I have always thought postage stamps were neat. I admit I'm the ass in the post office line asking if I can see all the current stamps when I get to the counter, so I can pick out the coolest ones. (This, by the way, is unheard of in Australia; I've only found one post office where the lady is nice enough to let me pick my own stamps.)
But I have never collected stamps. The hobby holds no appeal for me and never has. What I am hooked on, is rarity. The idea that there are only x number of something in the world sucks me in, no matter what x is. I understand the collectors that want to own what no one else owns; I don't have the ego for it, but the idea of owning something that is completely unique is a seductive one.
That's why I bought this book on a whim. That and the cover. James Barron is a New York Times journalist, who stumbled on the story of the one-cent magenta stamp at a cocktail party; the article he wrote about it led to this book, where he chronicles the path this odd-looking stamp took on it's way to becoming the world's most valuable stamp, selling at auction in 2014 for 9.5 million USD, to Stuart Weitzman, he of the red-soled shoe empire.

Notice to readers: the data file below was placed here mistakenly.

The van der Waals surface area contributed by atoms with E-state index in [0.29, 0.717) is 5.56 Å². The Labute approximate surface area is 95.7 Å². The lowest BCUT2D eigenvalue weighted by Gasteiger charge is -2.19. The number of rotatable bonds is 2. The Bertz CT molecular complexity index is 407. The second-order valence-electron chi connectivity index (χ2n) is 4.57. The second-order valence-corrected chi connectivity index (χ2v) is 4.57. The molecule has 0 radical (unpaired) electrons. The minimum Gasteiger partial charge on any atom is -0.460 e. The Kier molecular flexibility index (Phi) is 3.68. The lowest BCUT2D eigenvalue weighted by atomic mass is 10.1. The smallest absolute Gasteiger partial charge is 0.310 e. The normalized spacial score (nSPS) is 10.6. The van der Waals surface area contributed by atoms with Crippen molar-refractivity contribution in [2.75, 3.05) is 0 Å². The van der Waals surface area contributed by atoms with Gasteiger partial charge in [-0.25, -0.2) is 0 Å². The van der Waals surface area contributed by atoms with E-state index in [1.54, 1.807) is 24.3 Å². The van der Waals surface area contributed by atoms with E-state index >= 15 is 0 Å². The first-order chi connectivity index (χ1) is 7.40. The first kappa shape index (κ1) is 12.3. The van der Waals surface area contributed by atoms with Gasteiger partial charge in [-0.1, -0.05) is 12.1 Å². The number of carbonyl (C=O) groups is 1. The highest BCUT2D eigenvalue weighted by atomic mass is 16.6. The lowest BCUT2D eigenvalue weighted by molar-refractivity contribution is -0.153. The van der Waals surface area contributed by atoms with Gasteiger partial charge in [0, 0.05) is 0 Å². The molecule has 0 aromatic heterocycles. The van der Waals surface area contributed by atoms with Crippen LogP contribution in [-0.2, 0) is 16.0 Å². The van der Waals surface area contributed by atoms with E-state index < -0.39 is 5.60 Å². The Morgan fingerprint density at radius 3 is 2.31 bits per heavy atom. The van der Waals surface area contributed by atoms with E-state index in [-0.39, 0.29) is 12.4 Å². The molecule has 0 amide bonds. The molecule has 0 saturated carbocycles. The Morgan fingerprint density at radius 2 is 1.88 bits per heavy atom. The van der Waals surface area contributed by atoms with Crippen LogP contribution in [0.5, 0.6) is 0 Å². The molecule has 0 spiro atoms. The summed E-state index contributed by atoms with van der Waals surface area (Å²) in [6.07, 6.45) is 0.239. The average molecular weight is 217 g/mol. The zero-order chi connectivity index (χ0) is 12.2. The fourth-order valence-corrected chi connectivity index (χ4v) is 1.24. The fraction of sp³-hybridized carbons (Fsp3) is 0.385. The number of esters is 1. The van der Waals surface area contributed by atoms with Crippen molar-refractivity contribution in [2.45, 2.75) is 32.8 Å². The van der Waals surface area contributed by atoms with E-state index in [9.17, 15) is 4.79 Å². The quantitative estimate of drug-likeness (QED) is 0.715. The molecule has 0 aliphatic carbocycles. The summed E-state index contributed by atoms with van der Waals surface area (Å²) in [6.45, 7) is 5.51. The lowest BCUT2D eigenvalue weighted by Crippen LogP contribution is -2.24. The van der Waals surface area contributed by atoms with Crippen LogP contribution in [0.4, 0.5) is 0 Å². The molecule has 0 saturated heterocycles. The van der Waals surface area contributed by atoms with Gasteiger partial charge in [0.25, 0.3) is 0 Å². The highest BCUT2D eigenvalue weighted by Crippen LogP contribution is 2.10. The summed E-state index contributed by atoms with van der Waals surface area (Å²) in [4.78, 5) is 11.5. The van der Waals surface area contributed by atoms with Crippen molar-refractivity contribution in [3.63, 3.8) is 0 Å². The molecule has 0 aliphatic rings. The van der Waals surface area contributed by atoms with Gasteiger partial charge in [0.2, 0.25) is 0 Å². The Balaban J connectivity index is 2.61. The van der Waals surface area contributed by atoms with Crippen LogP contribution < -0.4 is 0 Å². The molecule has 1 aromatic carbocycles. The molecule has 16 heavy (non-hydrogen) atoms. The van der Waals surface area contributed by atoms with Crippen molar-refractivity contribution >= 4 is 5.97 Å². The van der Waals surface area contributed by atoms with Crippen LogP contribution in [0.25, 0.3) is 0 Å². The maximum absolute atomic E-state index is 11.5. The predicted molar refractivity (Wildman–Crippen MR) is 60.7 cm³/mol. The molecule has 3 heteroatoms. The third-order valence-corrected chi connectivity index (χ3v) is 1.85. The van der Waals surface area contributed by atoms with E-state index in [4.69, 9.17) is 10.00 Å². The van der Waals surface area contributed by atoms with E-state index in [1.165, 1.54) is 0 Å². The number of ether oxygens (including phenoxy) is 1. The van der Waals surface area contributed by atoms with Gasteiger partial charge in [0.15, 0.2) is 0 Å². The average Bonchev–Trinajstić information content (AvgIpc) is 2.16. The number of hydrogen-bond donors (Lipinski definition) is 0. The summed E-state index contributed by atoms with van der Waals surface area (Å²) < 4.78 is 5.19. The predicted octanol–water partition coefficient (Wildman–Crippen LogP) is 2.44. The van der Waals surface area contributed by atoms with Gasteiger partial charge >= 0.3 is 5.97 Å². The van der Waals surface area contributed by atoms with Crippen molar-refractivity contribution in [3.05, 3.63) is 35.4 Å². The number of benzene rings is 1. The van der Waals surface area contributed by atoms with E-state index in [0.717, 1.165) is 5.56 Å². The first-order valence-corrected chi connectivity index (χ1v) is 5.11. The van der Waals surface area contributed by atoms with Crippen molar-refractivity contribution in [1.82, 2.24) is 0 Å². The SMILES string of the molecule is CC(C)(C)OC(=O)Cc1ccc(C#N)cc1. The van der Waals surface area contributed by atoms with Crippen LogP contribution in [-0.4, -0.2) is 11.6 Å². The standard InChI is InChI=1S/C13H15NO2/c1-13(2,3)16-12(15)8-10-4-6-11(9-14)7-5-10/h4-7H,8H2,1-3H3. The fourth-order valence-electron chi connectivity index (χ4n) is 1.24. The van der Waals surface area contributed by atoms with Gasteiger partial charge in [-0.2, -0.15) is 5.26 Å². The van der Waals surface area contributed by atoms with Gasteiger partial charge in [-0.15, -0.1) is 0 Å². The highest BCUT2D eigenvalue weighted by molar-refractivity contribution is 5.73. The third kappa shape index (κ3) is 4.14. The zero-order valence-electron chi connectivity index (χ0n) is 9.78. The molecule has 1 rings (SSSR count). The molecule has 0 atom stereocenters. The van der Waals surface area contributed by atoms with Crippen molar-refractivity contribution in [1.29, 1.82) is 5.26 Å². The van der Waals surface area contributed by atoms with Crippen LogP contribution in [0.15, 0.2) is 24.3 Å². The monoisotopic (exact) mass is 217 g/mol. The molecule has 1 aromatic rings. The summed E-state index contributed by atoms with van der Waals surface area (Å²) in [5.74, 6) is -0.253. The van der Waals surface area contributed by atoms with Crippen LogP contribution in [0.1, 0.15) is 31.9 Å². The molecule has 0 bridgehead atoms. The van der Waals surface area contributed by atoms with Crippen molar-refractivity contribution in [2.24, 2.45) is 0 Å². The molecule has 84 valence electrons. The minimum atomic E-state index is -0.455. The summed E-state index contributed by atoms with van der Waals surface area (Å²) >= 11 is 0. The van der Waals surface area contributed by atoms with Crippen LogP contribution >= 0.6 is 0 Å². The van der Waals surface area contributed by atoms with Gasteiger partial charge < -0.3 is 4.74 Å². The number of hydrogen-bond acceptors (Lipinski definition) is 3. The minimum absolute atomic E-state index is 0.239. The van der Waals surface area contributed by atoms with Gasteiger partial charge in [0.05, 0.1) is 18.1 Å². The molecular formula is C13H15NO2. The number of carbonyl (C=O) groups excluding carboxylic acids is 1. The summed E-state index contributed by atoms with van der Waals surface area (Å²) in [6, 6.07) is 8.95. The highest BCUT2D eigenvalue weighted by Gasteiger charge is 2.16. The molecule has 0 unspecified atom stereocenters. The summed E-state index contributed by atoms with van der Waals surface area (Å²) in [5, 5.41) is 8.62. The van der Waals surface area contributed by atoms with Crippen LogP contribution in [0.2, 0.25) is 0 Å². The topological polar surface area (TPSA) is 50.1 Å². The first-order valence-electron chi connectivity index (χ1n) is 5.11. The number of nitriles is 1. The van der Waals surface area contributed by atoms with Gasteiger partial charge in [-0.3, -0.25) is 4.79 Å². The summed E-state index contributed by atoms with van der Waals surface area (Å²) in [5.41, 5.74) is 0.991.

This is where journalists who write books shine, especially for someone like me, who knows almost nothing about stamps or philately. Let's face it, stamps do not lend themselves to page-turning drama, and philately needs all the help it can get if it's to appeal to those outside the bubble. Barron succeeded beyond my expectations. I completely enjoyed this book and spent all day reading it. His journalistic style brought the stamp's history to life, and even though he has a bit of fun with the eccentricities of "Stamp World" as he calls it, I thought he did a brilliant job describing the passion and dedication of the hobby in a sympathetic way.
I'm thoroughly surprised and delighted at how much I enjoyed this book.